2019 was not a good year for every high street brand. Debenhams, Mothercare, L.K and Bennett are just some of the big names to have either disappeared or been rescued during the year. While issues like mismanagement, challenging retail environments and high business rates have all played their part, there is also no denying that shopping habits have evolved and many retailers have not kept up. Retailers then cannot afford to stand still and instead need to ensure they are still delivering the experience that customers demand for a successful future.
One of the biggest areas of change for retail has been in the usage of bricks and mortar stores. Traditionally, the measure of success for most stores was in the takings they delivered from in-person transactions. Consequently, price became the primary way retailers looked to attract customers. This has led to growth in big sale events such as Black Friday, Cyber Monday and the like. However, while these events may have delivered short term gains it also fired the starting pistol on the race to the bottom. With some retailers focusing on offering products for as cheaply as possible, the long term health of many businesses was put at risk. In fact, when surveyed, nine out of 10 heads of commerce at major retailers agreed that sale events have devalued products in the minds of consumers. The knock-on effect of this practice is that consumers become less likely to shop during non-discounted periods, while the value they place on a brand drops too.
To break this cycle, brands and retailers need to look at how they improve the customer experience. With brand value and customer experience so intrinsically linked, improving the customer experience will equally raise the value of a brand in consumers eyes too. As recent research commissioned by Valitor found nearly two-thirds (60%) of heads of ecommerce see the traditional high street as ‘dying’. However, they equally see that if retailers are to survive over the next 10 years then they will need to focus on the customer experience. With customers shifting habits to buying products online, retailers need to ensure their customer experience matches these habits.
The omni-channel approach
The best way then to meet customer expectations is with an omni-channel approach. The advantage that omni-channel offers brands and retailers is that it allows the data from both instore and online channels to be combined together. This creates one complete view of a customer that can then be used to hone the experience for them. For instance, using transactional data, brands can understand which products customers purchase, how often they purchase them and which channels they use too. These insights are then used to create the personalised experience that consumers are asking for. As revealed in a recent report that looked at privacy within the retail sector, three-quarters of consumers are happy to share their data, while 58% want a long term relationship with a brand. It is clear then that consumers want a deeper relationship with brands and retailers and are happy to share their data to achieve it.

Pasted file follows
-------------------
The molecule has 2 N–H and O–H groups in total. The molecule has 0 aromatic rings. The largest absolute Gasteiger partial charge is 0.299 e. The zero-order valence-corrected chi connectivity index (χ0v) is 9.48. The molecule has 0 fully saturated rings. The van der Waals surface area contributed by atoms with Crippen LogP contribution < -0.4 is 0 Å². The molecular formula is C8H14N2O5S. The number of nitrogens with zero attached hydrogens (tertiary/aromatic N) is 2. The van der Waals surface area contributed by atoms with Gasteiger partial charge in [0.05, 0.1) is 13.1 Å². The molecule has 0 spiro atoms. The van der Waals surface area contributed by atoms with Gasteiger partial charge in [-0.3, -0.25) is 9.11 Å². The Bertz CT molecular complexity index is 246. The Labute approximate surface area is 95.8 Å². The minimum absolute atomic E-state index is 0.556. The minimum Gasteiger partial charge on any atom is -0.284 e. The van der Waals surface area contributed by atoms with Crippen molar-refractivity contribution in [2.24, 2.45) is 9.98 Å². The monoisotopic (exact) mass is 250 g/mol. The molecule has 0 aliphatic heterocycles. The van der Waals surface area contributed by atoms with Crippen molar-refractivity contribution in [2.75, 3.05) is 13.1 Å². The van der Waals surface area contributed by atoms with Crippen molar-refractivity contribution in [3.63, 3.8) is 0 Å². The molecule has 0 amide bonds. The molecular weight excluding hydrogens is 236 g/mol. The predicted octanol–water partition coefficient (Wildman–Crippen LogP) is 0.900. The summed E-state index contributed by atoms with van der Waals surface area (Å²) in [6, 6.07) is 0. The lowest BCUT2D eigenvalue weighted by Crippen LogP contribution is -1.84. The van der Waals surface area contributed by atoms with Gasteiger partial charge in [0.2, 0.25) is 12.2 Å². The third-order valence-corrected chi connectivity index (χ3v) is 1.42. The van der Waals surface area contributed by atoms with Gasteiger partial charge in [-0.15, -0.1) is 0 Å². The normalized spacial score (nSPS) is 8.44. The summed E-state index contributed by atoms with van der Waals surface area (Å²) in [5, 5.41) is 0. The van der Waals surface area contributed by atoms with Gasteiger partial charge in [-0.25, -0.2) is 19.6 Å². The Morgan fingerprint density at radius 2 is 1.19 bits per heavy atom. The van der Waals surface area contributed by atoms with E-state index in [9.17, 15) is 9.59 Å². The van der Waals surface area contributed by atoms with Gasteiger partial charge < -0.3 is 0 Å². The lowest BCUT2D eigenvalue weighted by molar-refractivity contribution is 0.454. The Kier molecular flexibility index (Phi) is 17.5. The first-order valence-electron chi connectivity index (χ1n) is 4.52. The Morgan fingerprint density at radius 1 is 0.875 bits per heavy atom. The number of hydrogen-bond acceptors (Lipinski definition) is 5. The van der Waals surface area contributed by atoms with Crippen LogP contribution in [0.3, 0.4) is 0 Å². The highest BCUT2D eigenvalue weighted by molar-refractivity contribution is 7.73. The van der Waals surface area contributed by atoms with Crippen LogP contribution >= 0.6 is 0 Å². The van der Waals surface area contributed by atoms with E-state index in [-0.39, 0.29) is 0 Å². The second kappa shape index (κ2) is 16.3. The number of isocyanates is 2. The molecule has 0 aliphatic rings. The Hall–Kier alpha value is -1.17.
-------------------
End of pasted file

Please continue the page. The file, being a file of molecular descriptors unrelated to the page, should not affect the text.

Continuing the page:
However, while many brands and retailers may feel they already offer an omni-channel approach, the reality is often quite different. For instance, some have done well in promoting and encouraging shoppers to use both online and instore retail, they have failed to connect the two together and put the customer at the centre of the experience. The result is that retailers are stuck being multi-channel and lacking the full picture of their customers that an omni-channel approach offers. To survive and future proof themselves, retailers need to have one consistent view of the customer and not two or three glued together.
Rethinking the physical store
To prevent this, brands need to re-evaluate the relationship between physical stores and online environments. In fact, when surveyed, heads of commerce overwhelmingly reported back that they expect stores to support online retail, with a third seeing stores as becoming showrooms and a further 31% expecting stores to become online distribution hub. By combining these two use cases into their omni-channel approach, retailers can make stores themselves into destinations. This both puts customers at the centre of the retail experience and helps strengthen the relationship between brands and consumers too.
One example of this approach is Joules. By focusing on its customer experience, it has thrived at a time when its competitors are struggling. Simple measures such as offering a click and collect service have added additional value to its physical stores. At the same time, the data it collects on consumer shopping habits can be developed into highly targeted marketing campaigns. By combining its physical stores with a strong online offering, it has improved the customer experience and built a strong relationship with its customers.
Looking back now, we can see that 2019 was a tough year for many in the retail sector. However, that does not mean that the future needs to be the same. By adopting a fully omni-channel approach and putting the customer at the heart of it, retailers can build the long term relationships that consumers want. To do this though, brands and retailers need to ensure they have one, clear view of their customers.
Credit: Angus Burrell, General Manager UK, Omni-Channel Payment Solutions, Valitor